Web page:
For a small business, storing information on the cloud makes a lot of sense…and dollars. The most common rationale for choosing SaaS is to save money on infrastructure, servers, IT and licensing fees. However, security is a pressing concern in connection with any data that’s out there in the Webosphere.
Hacker attacks are unpredictable and can take a number of damaging forms: data tampering or defacement (the #1 motivation, according to the 2009 Web Hacking Incident Database Annual Report), data theft, denial of access to online information.
Learning to keep cloud-based business info secure is an essential management survival skill.
Before signing up with an online data storage system, check the Collective Intelligence Framework’s open source sites to see whether (and if so, how often) the cloud company has ever been hacked. This will indicate which service providers to avoid.
Know Who You’re Dealing With
Who’s handling your data? Know exactly who has access to your data and what measures they’re taking to protect it. Request the right to audit so that you can verify the security practices actually meet the standards spelled out in your contract. Find out what happens to no longer needed data from your company. Ensure that your SaaSprovider is certified in security standards by the International Organization for Standardization. Above all, pinpoint a human being you can hold accountable if security is compromised; responsibility for breaches is all too easily sloughed off and lost in the clouds, so to speak.
Cloud storage providers can be ingenious but they are not infallible. Furthermore, their primary purpose is to facilitate information storage and access, while security concerns may suggest just the opposite. To take a well-known example, Google states in its Terms of Service:
“When you upload or otherwise submit content to our Services, you give Google … a worldwide license to use, host, store, reproduce, modify, create derivative works …, communicate, publish, publicly perform, publicly display and distribute such content.”
In other words, while you technically retain ownership, Google can do pretty much whatever it wants with your info. So consider encrypting highly sensitive client or financial information.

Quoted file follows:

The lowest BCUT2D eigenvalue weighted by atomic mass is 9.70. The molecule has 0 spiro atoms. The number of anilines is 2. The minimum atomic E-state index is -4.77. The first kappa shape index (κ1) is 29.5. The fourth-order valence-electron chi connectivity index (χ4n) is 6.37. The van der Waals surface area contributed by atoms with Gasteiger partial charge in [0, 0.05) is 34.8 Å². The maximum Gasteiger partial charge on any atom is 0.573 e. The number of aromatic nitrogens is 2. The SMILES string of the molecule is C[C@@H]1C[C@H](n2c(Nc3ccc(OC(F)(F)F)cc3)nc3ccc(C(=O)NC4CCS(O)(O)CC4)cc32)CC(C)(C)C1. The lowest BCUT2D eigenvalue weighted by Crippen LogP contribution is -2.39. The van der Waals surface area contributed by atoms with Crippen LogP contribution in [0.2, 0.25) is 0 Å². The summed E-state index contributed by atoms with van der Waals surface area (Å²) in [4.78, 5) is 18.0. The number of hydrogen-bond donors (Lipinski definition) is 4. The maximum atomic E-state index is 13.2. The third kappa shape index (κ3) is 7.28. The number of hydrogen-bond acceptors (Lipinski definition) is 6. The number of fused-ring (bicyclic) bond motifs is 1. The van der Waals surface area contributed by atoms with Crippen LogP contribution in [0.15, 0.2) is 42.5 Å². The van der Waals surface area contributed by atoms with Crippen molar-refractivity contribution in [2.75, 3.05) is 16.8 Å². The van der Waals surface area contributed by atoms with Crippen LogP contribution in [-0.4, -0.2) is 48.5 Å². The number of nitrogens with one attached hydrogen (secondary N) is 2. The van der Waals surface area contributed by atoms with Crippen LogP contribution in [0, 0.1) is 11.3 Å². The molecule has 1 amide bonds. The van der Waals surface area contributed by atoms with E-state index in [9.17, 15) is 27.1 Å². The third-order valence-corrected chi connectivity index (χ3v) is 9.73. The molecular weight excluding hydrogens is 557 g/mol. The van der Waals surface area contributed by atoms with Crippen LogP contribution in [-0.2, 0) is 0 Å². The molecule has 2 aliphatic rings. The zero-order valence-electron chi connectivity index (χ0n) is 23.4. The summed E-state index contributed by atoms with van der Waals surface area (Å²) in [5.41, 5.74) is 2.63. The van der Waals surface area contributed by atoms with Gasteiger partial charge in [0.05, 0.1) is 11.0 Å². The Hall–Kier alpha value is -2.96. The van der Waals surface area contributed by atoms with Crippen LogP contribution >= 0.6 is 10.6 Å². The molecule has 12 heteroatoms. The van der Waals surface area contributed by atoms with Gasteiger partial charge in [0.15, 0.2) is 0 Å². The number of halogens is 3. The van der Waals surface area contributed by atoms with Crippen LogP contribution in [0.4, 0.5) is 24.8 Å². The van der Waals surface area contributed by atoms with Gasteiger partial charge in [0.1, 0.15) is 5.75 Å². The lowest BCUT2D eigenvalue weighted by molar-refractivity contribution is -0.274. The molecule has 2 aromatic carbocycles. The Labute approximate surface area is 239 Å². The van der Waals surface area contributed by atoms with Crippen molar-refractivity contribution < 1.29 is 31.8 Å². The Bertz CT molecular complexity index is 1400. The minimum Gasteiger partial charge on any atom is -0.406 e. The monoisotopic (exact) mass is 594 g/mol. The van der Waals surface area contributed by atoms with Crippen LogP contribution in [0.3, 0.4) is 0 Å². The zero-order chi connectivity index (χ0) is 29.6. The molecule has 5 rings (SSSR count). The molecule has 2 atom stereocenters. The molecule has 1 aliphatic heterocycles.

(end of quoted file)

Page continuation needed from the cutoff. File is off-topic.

Just as ‘location, location, location’ is the key formula in real estate, ‘backup, backup, backup’ is a simple formula for protecting your cloud data in case of loss or theft. The trusty external hard drive’s life of usefulness is not over yet.
Chain of Fools
Avoid linking your online accounts, otherwise known as “daisy chaining.” The last thing you want to do, in case of hacker attack, is open the door for them to move through your Amazon account, say, to your email and social media accounts, marauding and pillaging along the way.
Google offers a two-factor authentication system to improve security. When you wish to log into your account, a temporary password is either texted or generated via smartphone app for an extra layer of protection.
Remote Wiping Services – The Dark Side
Use remote wiping services with caution. While in theory these services improve security by allowing you to remotely erase data from your laptop, smartphone or tablet if it is lost or stolen, the reality may be frighteningly different. Hackers can gain access to your wiping service and merrily wipe clean your still-very-much-in-use device. An independent wiping service is safer than one that is part of an SaaS package.
One ingenious tip for protecting password protected accounts is to simply input fake answers to personal questions of the “What was the name of your elementary school?” variety. Then you’ll have to keep track of all your little white lies, but a password manager/wallet will make quick work of that.
Plan ahead. Put a data theft protection program in place before an attack occurs. Even more useful is preparing an action plan, ready to implement should a determined hacker make his way through all the protection you have in place. Once again, encryption is your best friend. Researchers at MIT are currently developing end-to-end encryption that allows information to be used without ever decoding it, for example, by ascertaining whether two pieces of data are identical. This is an excellent means of protection, as it ensures your data is usable only for your purposes and not for malicious intent.